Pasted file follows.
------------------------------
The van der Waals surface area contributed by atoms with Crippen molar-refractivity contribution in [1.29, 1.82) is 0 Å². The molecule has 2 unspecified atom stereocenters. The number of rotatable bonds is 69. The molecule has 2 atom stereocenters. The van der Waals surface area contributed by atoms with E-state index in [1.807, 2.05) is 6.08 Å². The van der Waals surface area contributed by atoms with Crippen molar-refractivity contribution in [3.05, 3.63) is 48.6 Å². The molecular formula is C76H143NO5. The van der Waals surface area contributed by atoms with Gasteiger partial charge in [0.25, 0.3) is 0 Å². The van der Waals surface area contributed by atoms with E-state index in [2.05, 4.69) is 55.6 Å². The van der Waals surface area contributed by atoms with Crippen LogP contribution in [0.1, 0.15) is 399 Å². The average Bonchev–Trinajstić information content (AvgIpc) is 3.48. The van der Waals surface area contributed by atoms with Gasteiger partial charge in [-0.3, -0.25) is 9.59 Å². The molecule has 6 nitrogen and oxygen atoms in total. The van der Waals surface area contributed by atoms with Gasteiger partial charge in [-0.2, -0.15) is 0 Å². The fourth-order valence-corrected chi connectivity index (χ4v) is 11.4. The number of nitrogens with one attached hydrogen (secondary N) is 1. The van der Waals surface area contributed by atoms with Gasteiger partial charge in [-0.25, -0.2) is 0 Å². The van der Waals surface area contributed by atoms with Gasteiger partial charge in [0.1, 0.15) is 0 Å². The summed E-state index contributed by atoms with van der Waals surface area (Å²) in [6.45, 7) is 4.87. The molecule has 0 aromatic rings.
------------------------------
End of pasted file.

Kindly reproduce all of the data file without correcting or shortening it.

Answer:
The van der Waals surface area contributed by atoms with Crippen molar-refractivity contribution in [1.29, 1.82) is 0 Å². The molecule has 2 unspecified atom stereocenters. The number of rotatable bonds is 69. The molecule has 2 atom stereocenters. The van der Waals surface area contributed by atoms with E-state index in [1.807, 2.05) is 6.08 Å². The van der Waals surface area contributed by atoms with Crippen molar-refractivity contribution in [3.05, 3.63) is 48.6 Å². The molecular formula is C76H143NO5. The van der Waals surface area contributed by atoms with Gasteiger partial charge in [0.25, 0.3) is 0 Å². The van der Waals surface area contributed by atoms with E-state index in [2.05, 4.69) is 55.6 Å². The van der Waals surface area contributed by atoms with Crippen LogP contribution in [0.1, 0.15) is 399 Å². The average Bonchev–Trinajstić information content (AvgIpc) is 3.48. The van der Waals surface area contributed by atoms with Gasteiger partial charge in [-0.3, -0.25) is 9.59 Å². The molecule has 6 nitrogen and oxygen atoms in total. The van der Waals surface area contributed by atoms with Gasteiger partial charge in [-0.2, -0.15) is 0 Å². The fourth-order valence-corrected chi connectivity index (χ4v) is 11.4. The number of nitrogens with one attached hydrogen (secondary N) is 1. The van der Waals surface area contributed by atoms with Gasteiger partial charge in [-0.25, -0.2) is 0 Å². The van der Waals surface area contributed by atoms with Gasteiger partial charge in [0.1, 0.15) is 0 Å². The summed E-state index contributed by atoms with van der Waals surface area (Å²) in [6.45, 7) is 4.87. The molecule has 0 aromatic rings.